Where to Invade Next
When a country invades another country, it’s generally after something. When we invaded Iraq in 2003, we were after oil, whatever homilies the White House PR machine cloaked it in. Sometimes the spoils of war are territory, sometimes loot. The ancient Greeks went to war over a beautiful woman.
Michael Moore is on the warpath, and what he’s after are ideas — ideas about how to make the U.S.A. work better.
With a directive to find a winning strategy from a fictional Joint Chiefs of Staff, who confess to him that they haven’t won a war since they were in Boy Scouts, Moore sets off to see what other countries have that we don’t, and claim what he can for the Stars and Stripes. He invades Italy first, then France, and cuts a swath through other European countries, with a side trip to North Africa. In each place he focuses on an aspect of the culture — political, economic, or educational — that he can bring home as booty.
In Italy it’s abundant paid vacation time, two-hour lunch breaks, and kinder, gentler worker-management relations. “It’s their right, and our pleasure,” says a factory owner. In France, Moore visits a gourmet kitchen, and reveals that it is in a public-school cafeteria, where the kids learn about good food and healthy eating. Shown the dispiriting fare American students get, the chef sniffs, “Frankly, that’s not food.”
And so it goes. In each country, as he finds a better idea that he can claim for the U.S. of A., he plants the American flag. Finland, Norway, Slovenia, each has something to offer — shorter school days, shorter work days, better police training, better prison systems. He contrasts what he finds with clips of police brutality or charts of educational shortcomings at home. In Germany, where he sees a lot of things to admire, he doesn’t ignore the evil past of the Third Reich. But he shows how reminders of it are everywhere, lest Germans be tempted to forget. Historical markers on Berlin street corners tell passersby what Nazi atrocity occurred there. Imagine, he says, if there were signs on Wall Street recalling the time when it was the central New York slave market.
Moore’s attitude through all of these invasions is one of gentle, good-humored bemusement. There’s none of the confrontational ambushing he sometimes employs in his films. Probably the most uncomfortable moment occurs when, in an ironic bit of devil’s advocacy, he tries to press a can of Coke on the appalled kids in the lunchroom at the French school. Now in all fairness, this is a highly selective bit of propaganda. Coca-Cola is far from unknown in France where, we learned from Pulp Fiction, the McDonald’s Quarter Pounder is known as a Royale with cheese. But Moore is in pursuit of uplifting examples.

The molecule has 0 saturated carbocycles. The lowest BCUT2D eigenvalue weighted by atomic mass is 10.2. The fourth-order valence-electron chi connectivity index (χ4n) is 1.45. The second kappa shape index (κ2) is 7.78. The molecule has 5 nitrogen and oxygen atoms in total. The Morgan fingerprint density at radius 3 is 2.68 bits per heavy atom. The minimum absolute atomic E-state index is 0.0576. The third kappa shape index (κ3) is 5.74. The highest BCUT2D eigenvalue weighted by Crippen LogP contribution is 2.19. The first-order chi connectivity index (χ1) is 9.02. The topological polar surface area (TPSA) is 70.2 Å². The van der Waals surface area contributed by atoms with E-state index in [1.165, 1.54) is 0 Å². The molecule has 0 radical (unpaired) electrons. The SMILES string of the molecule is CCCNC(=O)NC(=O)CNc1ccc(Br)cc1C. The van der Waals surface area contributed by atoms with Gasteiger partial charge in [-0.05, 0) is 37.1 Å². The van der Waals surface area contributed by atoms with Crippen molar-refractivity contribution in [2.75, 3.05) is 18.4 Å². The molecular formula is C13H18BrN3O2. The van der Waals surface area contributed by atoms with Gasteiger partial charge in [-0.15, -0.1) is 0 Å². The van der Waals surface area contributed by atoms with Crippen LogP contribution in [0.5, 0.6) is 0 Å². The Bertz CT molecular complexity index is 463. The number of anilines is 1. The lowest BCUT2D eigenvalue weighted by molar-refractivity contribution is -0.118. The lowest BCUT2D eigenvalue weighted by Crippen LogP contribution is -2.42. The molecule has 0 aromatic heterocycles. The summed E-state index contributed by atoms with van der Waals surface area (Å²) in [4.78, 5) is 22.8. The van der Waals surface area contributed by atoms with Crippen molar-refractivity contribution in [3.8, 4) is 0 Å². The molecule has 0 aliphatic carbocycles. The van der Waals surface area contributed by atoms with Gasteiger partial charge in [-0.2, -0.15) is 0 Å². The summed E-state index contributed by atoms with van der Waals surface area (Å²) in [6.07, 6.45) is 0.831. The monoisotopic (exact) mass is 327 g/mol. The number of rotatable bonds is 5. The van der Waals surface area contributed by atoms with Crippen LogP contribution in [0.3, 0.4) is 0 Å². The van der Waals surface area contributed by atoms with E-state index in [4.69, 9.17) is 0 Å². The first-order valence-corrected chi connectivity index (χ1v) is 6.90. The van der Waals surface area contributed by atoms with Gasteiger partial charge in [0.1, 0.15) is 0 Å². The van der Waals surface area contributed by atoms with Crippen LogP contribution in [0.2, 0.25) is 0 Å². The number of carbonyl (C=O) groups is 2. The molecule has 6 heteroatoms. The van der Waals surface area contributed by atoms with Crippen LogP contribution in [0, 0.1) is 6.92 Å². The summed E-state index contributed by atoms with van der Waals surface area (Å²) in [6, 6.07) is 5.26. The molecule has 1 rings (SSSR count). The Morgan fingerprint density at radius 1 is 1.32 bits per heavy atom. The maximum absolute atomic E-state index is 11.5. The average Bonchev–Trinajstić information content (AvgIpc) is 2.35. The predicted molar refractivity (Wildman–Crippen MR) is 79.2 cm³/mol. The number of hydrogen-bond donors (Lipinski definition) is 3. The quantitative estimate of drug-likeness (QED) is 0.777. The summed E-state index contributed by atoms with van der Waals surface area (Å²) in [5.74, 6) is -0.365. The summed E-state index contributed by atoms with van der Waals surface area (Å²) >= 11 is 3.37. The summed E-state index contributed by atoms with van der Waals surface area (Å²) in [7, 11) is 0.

Tunisia takes Moore a bit out of his way, but his point is clear. In this only Muslim country on his tour, women’s rights are robust, and women’s representation in the legislature is equal to men’s. When the post-revolution Islamist government tried in 2011 to deny those rights in a new constitution, women took to the streets to demonstrate, and the mullahs knew when they were licked.
The message is even stronger in Iceland, the penultimate stop on Moore’s juggernaut. Iceland has boasted Europe’s first democratically elected female president, and the one Icelandic bank that survived the country’s economic meltdown in ’08 was run by women, who tell Moore that they avoided disaster by not investing in anything they didn’t understand. The feminist takeaway from this invasion may have some resonance as Americans prepare for a presidential election that could offer a sea change in our executive branch.
Moore wraps it up with a visit to the site of the Berlin Wall, amidst the rubble of which he discovers a powerful symbol of the possibility of change where change might seem unlikely. There, he ruminates about the things he has seen and the ideas he has harvested from his campaign of invasion, and offers a flower of peace and reconciliation to his native land.
On one level, this movie might seem to smack of wide-eyed naiveté. But Moore’s thrust is canny. He hasn’t invaded Europe to expose its rotten underbelly, he’s there to capture the best of its ideas. And in doing so, he provides for all of us, whether we’re liberal, conservative, libertarian, or marching to the drummer of our choosing, a smorgasbord of ideas on which to chew.
Give me a child, and I’ll shape him into anything: Michael Moore and schoolchildren